I wish to begin by recognizing IOM for its service around the globe to member states and to people in crisis. IOM has provided invaluable partnership in some of the most difficult operating environments time and again. IOM’s strength is in its flexibility and adaptability which allows it to work with governments to respond to humanitarian crises and to develop safe, orderly, and legal migration processes while fully respecting states’ sovereign rights to maintain and control their borders, consistent with their international obligations.
As members of the IOM Council, our challenge – and our charge throughout the coming year – is to be responsible stewards of this important and unique organization, to set it up for success, so that IOM is a more resilient partner.
We know we must protect the unique characteristics that drive IOM’s success and have enabled its growth: its adaptability, its operational focus, and its non-normative status. At the same time, we are now at an important crossroads. As IOM member states, we have the opportunity to move forward on two important management challenges: first, modernizing IOM senior leadership structures, and second, supporting IOM’s efforts to refine and implement its internal governance systems, both which will contribute to strengthening IOM’s efficiency and effectiveness.
First, on modernizing IOM senior leadership structures – Director General Vitorino has made a clear appeal to the IOM member states for additional senior leadership positions. The U.S. Government supports the Director General’s proposal and urges states to agree upon a solution that uses a competitive merit-based process to provide IOM with a cohesive leadership team at the top of the organization for years to come.
IOM’s programmatic budget has grown by more than 500 percent in the past twenty years, and much of this work is implemented in increasingly complex operational environments. IOM needs qualified senior leaders that can focus on the management and the operations of the organization. In pursuing such structural reform, we also encourage IOM to continue striving for the increased presence of women among its senior leadership.
Second, on internal governance systems, IOM’s internal governance structures have been similarly strained by immense growth of the organization. As member states, IOM is our organization, and we must ensure its core structures are fit and scaled for purpose. The internal governance framework outlined by Deputy Director General Thompson this past spring identifies gaps that require urgent attention and action from the IOM administration and IOM’s member states.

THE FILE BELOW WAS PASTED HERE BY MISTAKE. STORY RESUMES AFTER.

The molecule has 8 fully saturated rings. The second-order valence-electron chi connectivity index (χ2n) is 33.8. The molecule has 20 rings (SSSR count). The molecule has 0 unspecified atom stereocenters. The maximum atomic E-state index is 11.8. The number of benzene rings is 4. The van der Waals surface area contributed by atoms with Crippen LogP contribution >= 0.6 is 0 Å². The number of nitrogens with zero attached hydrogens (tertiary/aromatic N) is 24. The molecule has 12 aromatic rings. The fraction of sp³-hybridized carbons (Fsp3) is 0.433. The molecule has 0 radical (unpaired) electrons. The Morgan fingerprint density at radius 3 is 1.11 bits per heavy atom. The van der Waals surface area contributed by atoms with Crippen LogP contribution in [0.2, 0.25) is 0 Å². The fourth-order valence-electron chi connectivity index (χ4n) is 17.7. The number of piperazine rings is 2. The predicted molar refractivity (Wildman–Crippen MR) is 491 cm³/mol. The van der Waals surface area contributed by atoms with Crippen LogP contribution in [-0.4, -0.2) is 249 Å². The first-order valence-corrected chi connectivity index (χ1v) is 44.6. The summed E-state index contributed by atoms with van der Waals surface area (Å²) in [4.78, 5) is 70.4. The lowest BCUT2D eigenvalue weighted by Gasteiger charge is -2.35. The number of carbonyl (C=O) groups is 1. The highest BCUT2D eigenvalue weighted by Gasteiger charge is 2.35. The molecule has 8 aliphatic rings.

IOM’s internal justice system – including the Office of the Inspector General, the Legal Advisor, and the Office of Human Resources – is overstretched and in need of urgent reform. Supporting sufficient independent investigatory capacity is a fundamental underpinning of any organization. Failure to invest in these basic functions creates a tremendous risk for IOM, and us, the member states. We appreciate efforts IOM has undertaken to better support internal justice, including launching the We Are All In reporting initiative in August. In fact, the United States is supporting internal justice reform efforts by providing earmarked funding to initiate some of these changes – but this is just the beginning of an essential journey.
We call upon IOM member states, the Director General and his senior administration to engage in a comprehensive dialogue on the internal governance framework that includes detailed implementation plans, funding needs, and benchmarks of success. We encourage the IOM Council Chair to lead the IOM member states in discussions on the Internal Governance Framework within the IOM budget reform working group. This working group should consider a full menu of options to support the internal governance structures of IOM, including prioritizing funding from overhead income for management and support functions.
Finally, a comment on the Strategic Vision document shared last week and in the Director General’s presentation this morning. The scope of this document has expanded beyond what
was discussed last Spring. We therefore request that member states, via our newly elected Council Chair, lead discussions on this proposed strategic vision in the IOM-UN relations and related issues working group.
The United States has been a strong supporter of IOM since its founding. We appreciate IOM as a strategic partner to advance shared goals of legal, orderly, and safe migration, and we look forward to
working closely with other member states to achieve the goal of a stronger and more enduring organization.